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Tyrrell v. Frakes

United States District Court, D. Nebraska

January 2, 2019

GREGORY B. TYRRELL, Petitioner,
v.
SCOTT R. FRAKES, and NEBRASKA PAROLE BOARD, Respondents.

          MEMORANDUM AND ORDER

          Richard G. Kopf Senior United States District Judge

         This matter is before the court on preliminary review of Petitioner Gregory B. Tyrrell's Petition for Writ of Habeas Corpus (Filing No. 1) brought pursuant to 28 U.S.C. § 2254. The purpose of this review is to determine whether Petitioner's claims, when liberally construed, are potentially cognizable in federal court. Condensed and summarized for clarity, Petitioner's claims regarding the revocation of his parole are:

CLAIM ONE: It was a violation of Petitioner's First Amendment rights to revoke his parole simply because he had initial communications with Ms. Cerna over the internet on a dating website.
CLAIM TWO: The conditions of parole imposed on Petitioner were unconstitutionally vague and over broad.
CLAIM THREE: It was a violation of Due Process to revoke Petitioner's parole without sufficient evidence. In particular, Petitioner was in compliance with the Sanction Agreement dated August 8, 2018 (Review of Parole Hearing transcript, page 8).
CLAIM FOUR: It was a violation of Due Process to find Petitioner guilty of violating two uncharged allegations, to wit:
Special Conditions five and six on pages 10 and 11 of the transcript.
CLAIM FIVE: It was a violation of Due Process for the Nebraska Parole Board to determine that Petitioner was a threat to public safety when that determination was made without sufficient evidence.
CLAIM SIX: It was a violation of Due Process to find Petitioner guilty and revoke his parole for invalid conditions of parole when the “Parole Officers/Witness” failed to sign the agreement (page 11 of the transcript).

         The court determines that these claims, when liberally construed, are potentially cognizable in federal court. However, the court cautions Petitioner that no determination has been made regarding the merits of these claims or any defenses to them or whether there are procedural bars that will prevent Petitioner from obtaining the relief sought.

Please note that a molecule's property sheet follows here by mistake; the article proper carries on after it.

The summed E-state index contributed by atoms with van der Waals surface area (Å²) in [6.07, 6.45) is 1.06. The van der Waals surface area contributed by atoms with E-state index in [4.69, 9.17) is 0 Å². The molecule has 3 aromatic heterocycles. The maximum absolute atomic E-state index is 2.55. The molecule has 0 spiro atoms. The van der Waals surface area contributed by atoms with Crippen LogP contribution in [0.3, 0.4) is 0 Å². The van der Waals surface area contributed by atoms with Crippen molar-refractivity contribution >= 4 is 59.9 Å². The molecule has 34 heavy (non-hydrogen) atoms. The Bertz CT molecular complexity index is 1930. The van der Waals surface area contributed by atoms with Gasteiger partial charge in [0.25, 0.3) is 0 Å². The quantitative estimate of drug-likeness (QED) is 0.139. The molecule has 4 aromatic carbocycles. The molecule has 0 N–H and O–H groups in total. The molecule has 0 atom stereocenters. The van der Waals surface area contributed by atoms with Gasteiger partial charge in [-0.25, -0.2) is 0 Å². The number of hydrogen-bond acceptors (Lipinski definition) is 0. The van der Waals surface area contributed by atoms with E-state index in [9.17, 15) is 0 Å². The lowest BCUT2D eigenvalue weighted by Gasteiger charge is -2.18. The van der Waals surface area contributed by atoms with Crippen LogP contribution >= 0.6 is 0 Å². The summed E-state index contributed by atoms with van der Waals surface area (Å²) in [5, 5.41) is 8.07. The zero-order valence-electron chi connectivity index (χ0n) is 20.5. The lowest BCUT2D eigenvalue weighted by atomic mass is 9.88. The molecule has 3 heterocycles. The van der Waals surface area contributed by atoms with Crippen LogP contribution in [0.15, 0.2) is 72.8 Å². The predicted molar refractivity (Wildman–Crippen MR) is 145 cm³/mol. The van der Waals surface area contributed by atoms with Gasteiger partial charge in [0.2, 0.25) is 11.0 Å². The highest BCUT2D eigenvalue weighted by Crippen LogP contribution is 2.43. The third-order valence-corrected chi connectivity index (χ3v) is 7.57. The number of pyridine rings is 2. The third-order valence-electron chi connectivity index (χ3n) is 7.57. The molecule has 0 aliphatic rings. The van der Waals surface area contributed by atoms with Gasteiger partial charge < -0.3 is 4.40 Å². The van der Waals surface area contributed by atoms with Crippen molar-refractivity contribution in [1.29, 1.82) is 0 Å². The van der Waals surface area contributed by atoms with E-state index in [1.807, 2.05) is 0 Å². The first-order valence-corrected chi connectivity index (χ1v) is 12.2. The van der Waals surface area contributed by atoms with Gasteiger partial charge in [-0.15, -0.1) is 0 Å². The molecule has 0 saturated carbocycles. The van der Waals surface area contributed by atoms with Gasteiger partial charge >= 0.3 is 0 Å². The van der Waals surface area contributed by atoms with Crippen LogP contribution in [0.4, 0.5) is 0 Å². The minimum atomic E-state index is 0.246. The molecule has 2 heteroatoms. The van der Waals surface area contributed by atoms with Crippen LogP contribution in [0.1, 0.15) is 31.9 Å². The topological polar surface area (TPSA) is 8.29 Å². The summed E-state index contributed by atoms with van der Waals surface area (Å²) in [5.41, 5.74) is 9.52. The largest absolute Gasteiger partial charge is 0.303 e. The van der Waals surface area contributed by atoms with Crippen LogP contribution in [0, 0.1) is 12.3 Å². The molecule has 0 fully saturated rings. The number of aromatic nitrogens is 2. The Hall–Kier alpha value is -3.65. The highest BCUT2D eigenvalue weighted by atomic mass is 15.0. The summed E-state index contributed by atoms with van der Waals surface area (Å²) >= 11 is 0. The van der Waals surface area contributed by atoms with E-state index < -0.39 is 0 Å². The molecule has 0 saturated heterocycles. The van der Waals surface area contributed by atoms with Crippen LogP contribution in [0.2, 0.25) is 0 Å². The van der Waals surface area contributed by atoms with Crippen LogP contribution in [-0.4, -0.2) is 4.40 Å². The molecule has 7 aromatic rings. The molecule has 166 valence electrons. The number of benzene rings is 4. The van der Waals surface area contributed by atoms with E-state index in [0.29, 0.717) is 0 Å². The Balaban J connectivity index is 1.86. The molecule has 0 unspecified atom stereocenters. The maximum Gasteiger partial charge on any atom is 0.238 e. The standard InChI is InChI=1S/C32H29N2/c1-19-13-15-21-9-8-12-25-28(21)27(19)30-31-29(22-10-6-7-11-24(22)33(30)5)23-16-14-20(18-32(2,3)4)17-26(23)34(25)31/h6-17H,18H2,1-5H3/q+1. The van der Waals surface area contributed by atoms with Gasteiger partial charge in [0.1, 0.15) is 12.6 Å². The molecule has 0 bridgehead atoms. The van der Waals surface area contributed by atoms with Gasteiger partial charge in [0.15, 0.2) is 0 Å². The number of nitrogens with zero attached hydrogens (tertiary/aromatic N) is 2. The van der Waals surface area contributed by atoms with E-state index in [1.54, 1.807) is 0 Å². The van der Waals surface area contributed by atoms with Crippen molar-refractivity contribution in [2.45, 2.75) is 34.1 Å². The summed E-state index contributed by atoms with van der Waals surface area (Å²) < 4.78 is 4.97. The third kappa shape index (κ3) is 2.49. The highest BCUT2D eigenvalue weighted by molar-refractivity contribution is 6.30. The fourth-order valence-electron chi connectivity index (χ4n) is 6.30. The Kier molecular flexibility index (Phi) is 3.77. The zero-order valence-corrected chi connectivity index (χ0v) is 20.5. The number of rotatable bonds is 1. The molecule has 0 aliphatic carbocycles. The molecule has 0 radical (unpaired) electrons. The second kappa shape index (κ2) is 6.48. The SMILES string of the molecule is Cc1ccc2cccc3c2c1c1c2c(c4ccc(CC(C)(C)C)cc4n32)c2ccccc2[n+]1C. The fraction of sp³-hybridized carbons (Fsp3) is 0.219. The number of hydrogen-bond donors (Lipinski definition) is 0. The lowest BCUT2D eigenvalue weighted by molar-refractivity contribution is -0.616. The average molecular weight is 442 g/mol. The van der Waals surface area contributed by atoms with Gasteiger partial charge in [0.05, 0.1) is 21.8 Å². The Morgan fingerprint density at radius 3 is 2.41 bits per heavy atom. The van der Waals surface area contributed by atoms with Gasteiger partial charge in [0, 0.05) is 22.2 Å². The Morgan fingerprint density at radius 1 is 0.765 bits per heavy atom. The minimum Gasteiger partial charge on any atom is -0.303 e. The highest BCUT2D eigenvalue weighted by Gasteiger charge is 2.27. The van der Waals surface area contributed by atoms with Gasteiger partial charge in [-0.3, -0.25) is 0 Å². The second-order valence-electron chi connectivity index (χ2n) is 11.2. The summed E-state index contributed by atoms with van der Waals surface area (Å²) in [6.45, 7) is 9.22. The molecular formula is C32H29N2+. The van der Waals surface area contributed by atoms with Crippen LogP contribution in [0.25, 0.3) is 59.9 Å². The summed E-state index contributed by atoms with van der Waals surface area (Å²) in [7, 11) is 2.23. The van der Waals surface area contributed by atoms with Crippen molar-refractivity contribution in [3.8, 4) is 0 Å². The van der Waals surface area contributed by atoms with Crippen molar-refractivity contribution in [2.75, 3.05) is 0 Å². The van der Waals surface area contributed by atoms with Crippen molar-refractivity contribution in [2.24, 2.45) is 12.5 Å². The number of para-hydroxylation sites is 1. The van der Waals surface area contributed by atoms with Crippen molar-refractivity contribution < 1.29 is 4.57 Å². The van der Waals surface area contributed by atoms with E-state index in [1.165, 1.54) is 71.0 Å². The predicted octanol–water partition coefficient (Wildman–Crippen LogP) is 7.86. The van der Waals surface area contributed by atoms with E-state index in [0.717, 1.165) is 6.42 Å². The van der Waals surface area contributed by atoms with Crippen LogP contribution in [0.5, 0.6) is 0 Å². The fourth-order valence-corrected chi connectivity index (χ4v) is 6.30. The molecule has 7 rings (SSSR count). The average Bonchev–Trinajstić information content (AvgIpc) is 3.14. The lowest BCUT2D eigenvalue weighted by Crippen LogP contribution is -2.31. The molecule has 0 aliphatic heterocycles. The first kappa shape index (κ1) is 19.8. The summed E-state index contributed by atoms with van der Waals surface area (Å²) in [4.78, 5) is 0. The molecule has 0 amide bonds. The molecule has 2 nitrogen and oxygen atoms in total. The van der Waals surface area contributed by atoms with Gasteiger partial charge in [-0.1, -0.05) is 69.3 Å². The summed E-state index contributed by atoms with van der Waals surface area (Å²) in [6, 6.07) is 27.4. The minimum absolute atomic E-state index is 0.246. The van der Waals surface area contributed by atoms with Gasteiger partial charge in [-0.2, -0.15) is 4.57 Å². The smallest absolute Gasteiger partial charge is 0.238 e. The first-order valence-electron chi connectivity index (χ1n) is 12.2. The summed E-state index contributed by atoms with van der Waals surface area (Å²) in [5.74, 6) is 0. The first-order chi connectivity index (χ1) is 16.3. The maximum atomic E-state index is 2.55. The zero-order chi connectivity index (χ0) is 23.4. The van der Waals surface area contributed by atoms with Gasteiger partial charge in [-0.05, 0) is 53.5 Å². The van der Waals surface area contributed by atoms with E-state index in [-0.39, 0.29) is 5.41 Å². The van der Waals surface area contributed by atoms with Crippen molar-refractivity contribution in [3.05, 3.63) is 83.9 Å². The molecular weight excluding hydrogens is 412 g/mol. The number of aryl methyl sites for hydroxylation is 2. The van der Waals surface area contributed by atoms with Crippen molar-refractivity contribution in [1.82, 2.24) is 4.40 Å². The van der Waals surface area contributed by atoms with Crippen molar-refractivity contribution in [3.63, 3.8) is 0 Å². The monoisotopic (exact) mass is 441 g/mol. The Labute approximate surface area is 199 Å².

Petitioner has also filed a Motion to Appoint Counsel. (Filing No.3) “[T]here is neither a constitutional nor statutory right to counsel in habeas proceedings; instead, [appointment] is committed to the discretion of the trial court.” McCall v. Benson, 114 F.3d 754, 756 (8th Cir. 1997). As a general rule, counsel will not be appointed unless the case is unusually complex or Petitioner's ability to investigate and articulate the claims is unusually impaired or an evidentiary hearing is required. See, e.g., Morris v. Dormire, 217 F.3d 556, 558-59 (8th Cir. 2000), cert. denied, 531 U.S. 984 (2000); Hoggard v. Purkett, 29 F.3d 469, 471 (8th Cir. 1994). See also Rule 8(c) of the Rules Governing Section 2254 Cases in the United States District Courts (requiring appointment of counsel if an evidentiary hearing is warranted). The court has carefully reviewed the record and finds there is no need for the appointment of counsel at this time.

         IT IS THEREFORE ORDERED that:

         1. Upon initial review of the habeas corpus petition (Filing No. 1), the court preliminarily determines that Petitioner's claims, as they are set forth in this Memorandum and Order, are potentially cognizable in federal court.

         2. By February 19, 2019, Respondent must file a motion for summary judgment or state court records in support of an answer. The clerk of the court is directed to set a pro se case management deadline in this case using the following text: February 19, 2019: deadline for ...


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